Of all the American banking families, the Morgan’s a likely the most successful. They achieved prominence in the 19th century when J.P. Morgan build his fortune from scratch. From a young age he worked in banking, realizing the market trends were all moving towards having an international focus. So in both America and Europe he financed all kinds of things for the government. Then he diversified into banking and building his own bank, known today as JP Morgan Chase. Slowly but surely he became the most influential businessman in America, even more than other industrialists like Rockefeller and Vanderbilt. This legacy shone through in his bank, which continued to grow stronger even after his death. His children, grandchildren, and great grandchildren too lived lives of wealth and prestige. And for a long time the bank was led by Morgan family members.
It has been said the American economy owes a great debt to the Morgan family for increasing it’s interconnectivity and financial might. In time they even worked their way into the British aristocracy, with multiple lords being members of the Morgan clan. JP Morgan Chase now has an annual revenue of 120 billion dollars. It employs 255 thousand people and is valued at 460 billion dollars!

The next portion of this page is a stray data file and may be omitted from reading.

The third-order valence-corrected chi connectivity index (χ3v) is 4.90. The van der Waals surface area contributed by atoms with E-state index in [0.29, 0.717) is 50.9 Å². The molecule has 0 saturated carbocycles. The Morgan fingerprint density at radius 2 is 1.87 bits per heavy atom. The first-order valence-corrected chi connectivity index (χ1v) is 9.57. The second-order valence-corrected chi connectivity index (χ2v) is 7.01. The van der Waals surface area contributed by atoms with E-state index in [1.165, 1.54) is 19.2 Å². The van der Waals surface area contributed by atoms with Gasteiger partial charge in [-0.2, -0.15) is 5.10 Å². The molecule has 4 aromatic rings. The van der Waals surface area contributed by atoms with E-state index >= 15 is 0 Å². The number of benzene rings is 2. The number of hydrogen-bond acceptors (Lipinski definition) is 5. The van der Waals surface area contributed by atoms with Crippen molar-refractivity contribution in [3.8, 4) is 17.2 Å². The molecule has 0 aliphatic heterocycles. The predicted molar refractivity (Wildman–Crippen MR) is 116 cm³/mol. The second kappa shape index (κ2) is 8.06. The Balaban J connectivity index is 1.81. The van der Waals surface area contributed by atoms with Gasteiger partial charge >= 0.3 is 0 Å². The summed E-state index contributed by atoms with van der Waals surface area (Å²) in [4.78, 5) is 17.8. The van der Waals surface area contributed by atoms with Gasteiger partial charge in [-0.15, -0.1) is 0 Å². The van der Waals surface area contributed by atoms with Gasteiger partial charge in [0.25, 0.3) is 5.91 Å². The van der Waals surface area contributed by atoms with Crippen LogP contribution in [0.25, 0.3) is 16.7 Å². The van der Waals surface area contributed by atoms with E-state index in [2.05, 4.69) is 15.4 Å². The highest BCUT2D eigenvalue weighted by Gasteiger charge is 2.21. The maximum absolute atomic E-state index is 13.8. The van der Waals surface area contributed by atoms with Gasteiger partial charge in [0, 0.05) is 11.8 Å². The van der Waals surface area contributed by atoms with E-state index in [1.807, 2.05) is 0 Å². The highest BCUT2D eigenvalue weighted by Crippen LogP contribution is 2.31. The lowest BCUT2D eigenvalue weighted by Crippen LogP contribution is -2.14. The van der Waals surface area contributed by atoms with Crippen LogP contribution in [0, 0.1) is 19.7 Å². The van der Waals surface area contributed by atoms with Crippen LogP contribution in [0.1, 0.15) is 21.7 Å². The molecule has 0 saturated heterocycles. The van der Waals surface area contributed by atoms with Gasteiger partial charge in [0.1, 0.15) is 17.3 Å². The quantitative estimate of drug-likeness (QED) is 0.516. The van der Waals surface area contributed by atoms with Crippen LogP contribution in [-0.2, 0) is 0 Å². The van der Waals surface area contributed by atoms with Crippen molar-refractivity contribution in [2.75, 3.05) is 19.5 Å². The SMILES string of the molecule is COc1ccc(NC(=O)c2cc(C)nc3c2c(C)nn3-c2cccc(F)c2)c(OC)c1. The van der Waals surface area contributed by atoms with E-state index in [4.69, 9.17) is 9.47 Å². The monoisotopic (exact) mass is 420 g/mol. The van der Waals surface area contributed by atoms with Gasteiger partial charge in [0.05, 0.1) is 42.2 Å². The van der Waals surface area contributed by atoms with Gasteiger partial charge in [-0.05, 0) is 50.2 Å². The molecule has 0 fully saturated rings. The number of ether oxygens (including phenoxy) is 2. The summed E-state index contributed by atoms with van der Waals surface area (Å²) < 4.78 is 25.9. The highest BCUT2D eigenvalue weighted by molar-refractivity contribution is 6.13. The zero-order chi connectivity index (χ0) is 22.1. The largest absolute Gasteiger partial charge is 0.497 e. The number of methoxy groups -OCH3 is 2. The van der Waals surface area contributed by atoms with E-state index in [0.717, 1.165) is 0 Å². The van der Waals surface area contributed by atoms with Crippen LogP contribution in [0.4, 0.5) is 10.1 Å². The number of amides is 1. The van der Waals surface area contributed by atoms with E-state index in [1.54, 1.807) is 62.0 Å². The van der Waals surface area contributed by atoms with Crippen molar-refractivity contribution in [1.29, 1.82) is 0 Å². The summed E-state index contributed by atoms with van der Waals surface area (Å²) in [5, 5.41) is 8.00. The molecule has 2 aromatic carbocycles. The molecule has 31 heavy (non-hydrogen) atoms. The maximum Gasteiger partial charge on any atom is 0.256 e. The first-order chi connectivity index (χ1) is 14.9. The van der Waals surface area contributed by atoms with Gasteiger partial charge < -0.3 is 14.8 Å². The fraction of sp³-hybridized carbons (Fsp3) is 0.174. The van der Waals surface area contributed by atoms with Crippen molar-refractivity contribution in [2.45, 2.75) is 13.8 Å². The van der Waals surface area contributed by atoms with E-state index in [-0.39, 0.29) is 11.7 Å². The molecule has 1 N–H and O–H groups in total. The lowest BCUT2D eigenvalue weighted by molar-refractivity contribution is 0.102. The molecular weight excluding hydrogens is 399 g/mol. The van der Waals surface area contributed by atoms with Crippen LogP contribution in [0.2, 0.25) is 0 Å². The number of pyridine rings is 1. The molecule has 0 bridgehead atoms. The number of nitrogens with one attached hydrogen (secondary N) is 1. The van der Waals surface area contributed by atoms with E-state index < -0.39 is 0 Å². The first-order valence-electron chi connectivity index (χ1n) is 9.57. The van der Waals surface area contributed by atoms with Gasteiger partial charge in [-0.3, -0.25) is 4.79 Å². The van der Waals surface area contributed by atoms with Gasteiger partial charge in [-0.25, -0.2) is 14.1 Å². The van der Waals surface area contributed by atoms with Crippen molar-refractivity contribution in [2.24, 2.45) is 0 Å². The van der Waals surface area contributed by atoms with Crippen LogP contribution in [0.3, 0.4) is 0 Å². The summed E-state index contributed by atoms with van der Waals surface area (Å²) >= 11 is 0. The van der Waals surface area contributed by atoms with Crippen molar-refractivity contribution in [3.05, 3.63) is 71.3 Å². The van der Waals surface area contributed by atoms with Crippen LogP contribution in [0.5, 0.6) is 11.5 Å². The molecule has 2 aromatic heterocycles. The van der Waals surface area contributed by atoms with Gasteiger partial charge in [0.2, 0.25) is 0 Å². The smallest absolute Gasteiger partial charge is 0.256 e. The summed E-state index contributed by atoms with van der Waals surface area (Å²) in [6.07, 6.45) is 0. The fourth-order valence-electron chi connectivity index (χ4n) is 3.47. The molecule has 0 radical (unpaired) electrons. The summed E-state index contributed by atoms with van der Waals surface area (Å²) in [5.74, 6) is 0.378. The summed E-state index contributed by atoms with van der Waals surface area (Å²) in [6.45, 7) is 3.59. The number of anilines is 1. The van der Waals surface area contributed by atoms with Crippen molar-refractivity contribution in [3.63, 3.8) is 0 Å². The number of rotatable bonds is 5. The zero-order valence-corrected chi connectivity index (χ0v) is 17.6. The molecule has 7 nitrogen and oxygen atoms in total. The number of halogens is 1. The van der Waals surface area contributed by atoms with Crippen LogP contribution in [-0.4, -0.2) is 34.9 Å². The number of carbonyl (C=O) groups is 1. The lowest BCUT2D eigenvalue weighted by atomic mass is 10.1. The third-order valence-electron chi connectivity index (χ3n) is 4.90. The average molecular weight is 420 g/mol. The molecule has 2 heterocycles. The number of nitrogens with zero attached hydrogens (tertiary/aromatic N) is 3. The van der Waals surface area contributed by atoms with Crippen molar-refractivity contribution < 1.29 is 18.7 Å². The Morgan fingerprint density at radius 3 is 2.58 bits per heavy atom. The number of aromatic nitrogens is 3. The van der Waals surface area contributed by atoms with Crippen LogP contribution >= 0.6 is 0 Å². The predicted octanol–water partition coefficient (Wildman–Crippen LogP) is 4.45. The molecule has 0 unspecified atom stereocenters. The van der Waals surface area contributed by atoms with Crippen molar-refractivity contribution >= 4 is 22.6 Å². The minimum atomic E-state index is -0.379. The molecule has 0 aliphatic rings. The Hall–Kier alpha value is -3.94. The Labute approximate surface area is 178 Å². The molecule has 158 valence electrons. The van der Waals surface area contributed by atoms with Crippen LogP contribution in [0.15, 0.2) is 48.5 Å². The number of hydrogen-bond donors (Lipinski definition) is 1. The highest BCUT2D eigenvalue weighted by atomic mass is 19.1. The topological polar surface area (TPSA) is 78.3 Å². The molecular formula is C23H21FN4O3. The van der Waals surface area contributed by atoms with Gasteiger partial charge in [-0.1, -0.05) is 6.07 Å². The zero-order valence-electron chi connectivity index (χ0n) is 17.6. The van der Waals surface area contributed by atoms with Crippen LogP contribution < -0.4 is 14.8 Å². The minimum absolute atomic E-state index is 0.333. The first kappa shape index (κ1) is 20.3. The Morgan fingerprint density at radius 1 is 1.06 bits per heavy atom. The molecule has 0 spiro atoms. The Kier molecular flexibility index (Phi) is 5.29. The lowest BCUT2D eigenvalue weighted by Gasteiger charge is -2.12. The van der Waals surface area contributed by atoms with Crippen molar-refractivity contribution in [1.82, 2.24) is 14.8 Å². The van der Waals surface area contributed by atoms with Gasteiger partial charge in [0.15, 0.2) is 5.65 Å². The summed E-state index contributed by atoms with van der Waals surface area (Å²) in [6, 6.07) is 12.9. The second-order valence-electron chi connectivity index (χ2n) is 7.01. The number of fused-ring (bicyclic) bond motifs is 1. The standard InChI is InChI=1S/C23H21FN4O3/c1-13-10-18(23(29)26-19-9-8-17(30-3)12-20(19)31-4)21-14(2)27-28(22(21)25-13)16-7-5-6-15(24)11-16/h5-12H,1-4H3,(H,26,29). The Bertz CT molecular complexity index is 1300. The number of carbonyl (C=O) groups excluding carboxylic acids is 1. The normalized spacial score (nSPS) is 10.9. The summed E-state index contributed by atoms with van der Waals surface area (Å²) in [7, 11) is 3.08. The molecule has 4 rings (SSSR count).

3: Mellon Family
Not just one of the most wealthy American banking families, the Mellon’s also have a long history of political power. One of the most important treasury secretaries in American history was Andrew W Mellon But the true patriarch of the Mellon family was his father, Thomas Mellon. Born in 1800s Ireland, Thomas later moved to America where he became a lawyer. Eventually he became a judge and used his position in society to found Mellon bank. Unusually for a bank in those days, Mellon bank focused more on the Midwest than the East Coast, looking more to Chicago and Detroit. In fact, the bank played a major role in developing these areas in the late 18 and early 19 hundreds. Andrew would then build upon what his father had built, rapidly expanding the bank across America.
Mellon bank acquired insurance firms, real estate companies, and even stakes in oil producers. They also loaned money to cash-strapped businesses. Through all this Andrew Mellon established the family with generational wealth. Mellon even got into the shipbuilding industry, building hundreds of vessels for the US navy in the run up to world war two. Steel in general was a big money maker for the Mellon family, with the urban growth meaning ever more of it was needed. This industrial activity was heavily concentrated to, though not limited to, Pennsylvania. By the time of his death he was called the most important man in the economic development of western Pennsylvania. Then, with his influence and knowledge of American industry, the president himself chose Mellon to be treasury secretary.